Legal Updates

 Litigation and Dispute ResolutionJune 16, 2023

Proposed Amendments to the Financial Services and Pensions Ombudsman Act 2017

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For further information on any of the issues discussed in this publication please contact the related contact(s) on this page.

The General Scheme of the Financial Services and Pensions Ombudsman (Amendment) Bill (‘General Scheme’) was published in April 2023.

The General Scheme proposes a number of amendments to the Financial Services and Pensions Ombudsman Act 2017 (‘2017 Act’), which established the Office of the Financial Services and Pensions Ombudsman (the ‘FSPO’).

Purpose of the General Scheme

Notable amendments proposed by the General Scheme follow the Supreme Court decision in Zalewski v Adjudication Officer, the WRC and Ors. [2021] IESC 24 (‘Zalewski Case’), which held that certain processes of the Workplace Relations Commission (‘WRC’) were inconsistent with Article 34 of the Constitution. This included the prohibition on the hearing of oral evidence in public and the lack of provision for the administration of the oath. The General Scheme is, in part, proposed to protect against any similar constitutional challenge to the 2017 Act on account of the quasi-judicial processes and procedures exercised by the FSPO.

In addition, the General Scheme seeks to prevent jurisdictional overlap between the FSPO and the Credit Reviewer and includes proposals to strengthen consumer protections and safeguard access to the FSPO.

Key Changes Proposed

Some of the key changes proposed in the General Scheme include the following;

Conduct of Investigations

  • Oral evidence in public or private

At present, the 2017 Act makes no provision for the public hearing of oral evidence.

Head 8 of the General Scheme proposes to amend section 56 of the 2017 Act to allow the FSPO to hold oral hearings in public based on a consultation with the parties and having regard to the “nature or circumstances of the complaint and whether it is in the interest of justice to do so”.

  • Administration of the Oath and Cross Examination

Head 6 of the General Scheme proposes to amend section 47 of the 2017 Act to provide for the cross-examination of witnesses under oath.

Head 10 proposes to amend section 59(1) of the 2017 Act to provide that giving false evidence on oath, whether wilfully or corruptly, is an offence punishable by a fine or up to 3 months imprisonment, or both, if convicted.

  • Ensuring mediation is always conducted in private.

Head 9 seeks to ensure that mediations conducted by the FSPO are held in private and that anything said or admitted during such a mediation is not admissible in any subsequent investigation by the FSPO or in proceedings before any tribunal or court in the State.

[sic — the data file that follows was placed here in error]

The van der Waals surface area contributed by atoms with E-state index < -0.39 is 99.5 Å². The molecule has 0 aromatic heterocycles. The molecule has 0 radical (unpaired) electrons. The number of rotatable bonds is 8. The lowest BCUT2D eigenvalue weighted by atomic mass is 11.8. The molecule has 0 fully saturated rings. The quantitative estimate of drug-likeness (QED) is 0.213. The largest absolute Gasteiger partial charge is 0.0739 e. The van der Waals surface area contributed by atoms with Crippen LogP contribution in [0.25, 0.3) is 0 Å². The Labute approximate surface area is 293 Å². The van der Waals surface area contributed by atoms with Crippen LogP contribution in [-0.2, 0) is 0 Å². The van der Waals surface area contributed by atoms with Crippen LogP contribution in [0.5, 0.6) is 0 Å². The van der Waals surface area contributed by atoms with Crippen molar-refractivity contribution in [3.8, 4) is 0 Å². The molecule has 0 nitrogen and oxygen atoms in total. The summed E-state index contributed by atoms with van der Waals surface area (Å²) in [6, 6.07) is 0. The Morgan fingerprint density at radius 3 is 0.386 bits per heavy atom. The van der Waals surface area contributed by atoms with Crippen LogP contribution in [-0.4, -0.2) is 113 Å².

Jurisdiction of the FSPO and Credit Reviewer

    The General Scheme proposes to amend section 44 of the 2017 Act by including in Head 5 that;

    • A complainant may not make a complaint to the FSPO where the Credit Reviewer has already issued an opinion on the same issue; and
    • The FSPO may not investigate or adjudicate on a complaint where the Credit Reviewer has already issued an opinion on the same issue.

    Access to the FSPO for customers of banks leaving the Irish market

    It is proposed that section 2 of the 2017 Act will be amended to expand the scope of the definition of a financial service provider (‘FSP’) to include FSPs which were regulated at the time of the conduct the subject of the complaint, even if the FSP has lost its regulated status before the complaint was made to the FSPO, or before the FSPO’s investigation has concluded. The purpose of this amendment is to allow continued access to the FSPO for customers of banks leaving the Irish market.

    Clarification of FSPO Jurisdiction

    The General Scheme seeks to clarify that the FSPO may accept a complaint where the FSP has initiated legal proceedings and the FSPO reasonably believes that these proceedings have been initiated to frustrate or delay its investigation or to prevent the making of a complaint.

    Conclusion and Next Steps

    The General Scheme, once enacted, aims to develop the processes and procedures of the FSPO and deal with any potential challenge similar in nature to the constitutional issues raised in the Zalewski Case. It also serves to safeguard consumer interests, while the proposed protection for customers of FSP’s leaving the Irish market would be an important addition to the 2017 Act.

    It is anticipated that the legislation will progress through the Houses of the Oireachtas in the coming months.

    The author would like to thank Andrew Finlay for his contribution to this article.

    DISCLAIMER: This document is for information purposes only and does not purport to represent legal advice. If you have any queries or would like further information relating to any of the above matters, please refer to the contacts above or your usual contact in Dillon Eustace.

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